For fisherman Danny Cain, making hoop nets is central to his practice. He first learned the craft from master net maker Jim Cooper, who “didn’t want the tradition to die with him.” This labor intensive process involves making your own tools, bending metal hoops, and tying thousands of carefully-planned knots. Danny felt “like a lost pup” when he began. “If I made one mistake in the whole net, Jim found it,” he says. Now, Danny can tie 350 knots per hour.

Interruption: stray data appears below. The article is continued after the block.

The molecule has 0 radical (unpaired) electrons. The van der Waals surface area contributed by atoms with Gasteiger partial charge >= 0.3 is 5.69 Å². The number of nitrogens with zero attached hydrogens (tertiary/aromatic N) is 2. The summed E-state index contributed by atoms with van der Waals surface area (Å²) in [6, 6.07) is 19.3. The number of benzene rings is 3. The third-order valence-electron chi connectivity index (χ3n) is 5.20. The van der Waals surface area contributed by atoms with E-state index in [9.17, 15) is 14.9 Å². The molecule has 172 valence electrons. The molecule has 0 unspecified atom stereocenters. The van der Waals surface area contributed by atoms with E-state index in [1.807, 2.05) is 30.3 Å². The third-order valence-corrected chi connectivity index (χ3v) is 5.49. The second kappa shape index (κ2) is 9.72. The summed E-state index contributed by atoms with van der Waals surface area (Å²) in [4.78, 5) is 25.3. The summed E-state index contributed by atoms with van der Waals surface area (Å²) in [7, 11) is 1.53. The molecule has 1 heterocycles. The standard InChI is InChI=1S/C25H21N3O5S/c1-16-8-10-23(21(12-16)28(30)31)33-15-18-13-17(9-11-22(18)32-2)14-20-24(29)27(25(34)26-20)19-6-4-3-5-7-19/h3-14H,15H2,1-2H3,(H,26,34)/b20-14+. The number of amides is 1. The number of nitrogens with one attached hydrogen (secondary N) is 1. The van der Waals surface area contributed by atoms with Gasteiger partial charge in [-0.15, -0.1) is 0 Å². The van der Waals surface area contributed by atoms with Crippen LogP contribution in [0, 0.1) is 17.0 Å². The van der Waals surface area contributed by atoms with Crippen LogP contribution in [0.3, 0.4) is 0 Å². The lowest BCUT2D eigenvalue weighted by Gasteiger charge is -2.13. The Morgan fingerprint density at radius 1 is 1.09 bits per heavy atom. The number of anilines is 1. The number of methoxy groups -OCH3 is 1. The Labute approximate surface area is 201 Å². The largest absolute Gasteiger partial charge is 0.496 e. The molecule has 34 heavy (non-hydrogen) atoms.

“The satisfaction comes mainly when you go out there and find a lot of fish in the net. Then you know you’ve made a good net.” - Danny Cain
Today, Danny is teaching his nephew, Ervin Garrison, to make nets. They are starting the same way Danny did: one knot at a time. For Ervin, hoop net making is not only a practical skill, it is a meditative process. “Once I start working on it,” he says, "I just start thinking about it, and I can just kind of clear my head."